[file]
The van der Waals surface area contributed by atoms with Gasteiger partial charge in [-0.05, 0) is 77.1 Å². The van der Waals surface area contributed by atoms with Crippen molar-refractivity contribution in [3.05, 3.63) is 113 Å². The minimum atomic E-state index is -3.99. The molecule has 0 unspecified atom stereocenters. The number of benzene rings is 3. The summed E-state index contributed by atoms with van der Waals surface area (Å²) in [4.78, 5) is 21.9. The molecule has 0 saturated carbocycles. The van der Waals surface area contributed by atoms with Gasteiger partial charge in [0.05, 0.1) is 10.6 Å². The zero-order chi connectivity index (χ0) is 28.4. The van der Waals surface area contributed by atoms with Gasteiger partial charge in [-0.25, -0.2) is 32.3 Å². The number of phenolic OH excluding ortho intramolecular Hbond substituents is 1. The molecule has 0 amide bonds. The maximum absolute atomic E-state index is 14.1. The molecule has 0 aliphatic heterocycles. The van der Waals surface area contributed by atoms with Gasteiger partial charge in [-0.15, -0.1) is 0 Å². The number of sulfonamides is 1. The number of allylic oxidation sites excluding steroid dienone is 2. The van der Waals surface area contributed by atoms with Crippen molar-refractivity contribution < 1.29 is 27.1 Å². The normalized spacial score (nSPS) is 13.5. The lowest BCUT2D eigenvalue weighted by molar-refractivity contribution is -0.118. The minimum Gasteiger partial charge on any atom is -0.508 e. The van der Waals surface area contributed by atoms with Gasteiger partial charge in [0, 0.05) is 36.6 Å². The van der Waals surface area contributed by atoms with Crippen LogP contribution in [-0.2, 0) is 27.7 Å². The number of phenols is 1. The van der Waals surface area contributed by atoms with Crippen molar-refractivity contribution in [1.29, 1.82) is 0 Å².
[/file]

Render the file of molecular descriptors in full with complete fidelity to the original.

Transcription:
The van der Waals surface area contributed by atoms with Gasteiger partial charge in [-0.05, 0) is 77.1 Å². The van der Waals surface area contributed by atoms with Crippen molar-refractivity contribution in [3.05, 3.63) is 113 Å². The minimum atomic E-state index is -3.99. The molecule has 0 unspecified atom stereocenters. The number of benzene rings is 3. The summed E-state index contributed by atoms with van der Waals surface area (Å²) in [4.78, 5) is 21.9. The molecule has 0 saturated carbocycles. The van der Waals surface area contributed by atoms with Gasteiger partial charge in [0.05, 0.1) is 10.6 Å². The zero-order chi connectivity index (χ0) is 28.4. The van der Waals surface area contributed by atoms with Gasteiger partial charge in [-0.25, -0.2) is 32.3 Å². The number of phenolic OH excluding ortho intramolecular Hbond substituents is 1. The molecule has 0 amide bonds. The maximum absolute atomic E-state index is 14.1. The molecule has 0 aliphatic heterocycles. The van der Waals surface area contributed by atoms with Gasteiger partial charge in [-0.15, -0.1) is 0 Å². The number of sulfonamides is 1. The number of allylic oxidation sites excluding steroid dienone is 2. The van der Waals surface area contributed by atoms with Crippen molar-refractivity contribution < 1.29 is 27.1 Å². The normalized spacial score (nSPS) is 13.5. The lowest BCUT2D eigenvalue weighted by molar-refractivity contribution is -0.118. The minimum Gasteiger partial charge on any atom is -0.508 e. The van der Waals surface area contributed by atoms with Gasteiger partial charge in [0, 0.05) is 36.6 Å². The van der Waals surface area contributed by atoms with Crippen LogP contribution in [-0.2, 0) is 27.7 Å². The number of phenols is 1. The van der Waals surface area contributed by atoms with Crippen molar-refractivity contribution in [1.29, 1.82) is 0 Å².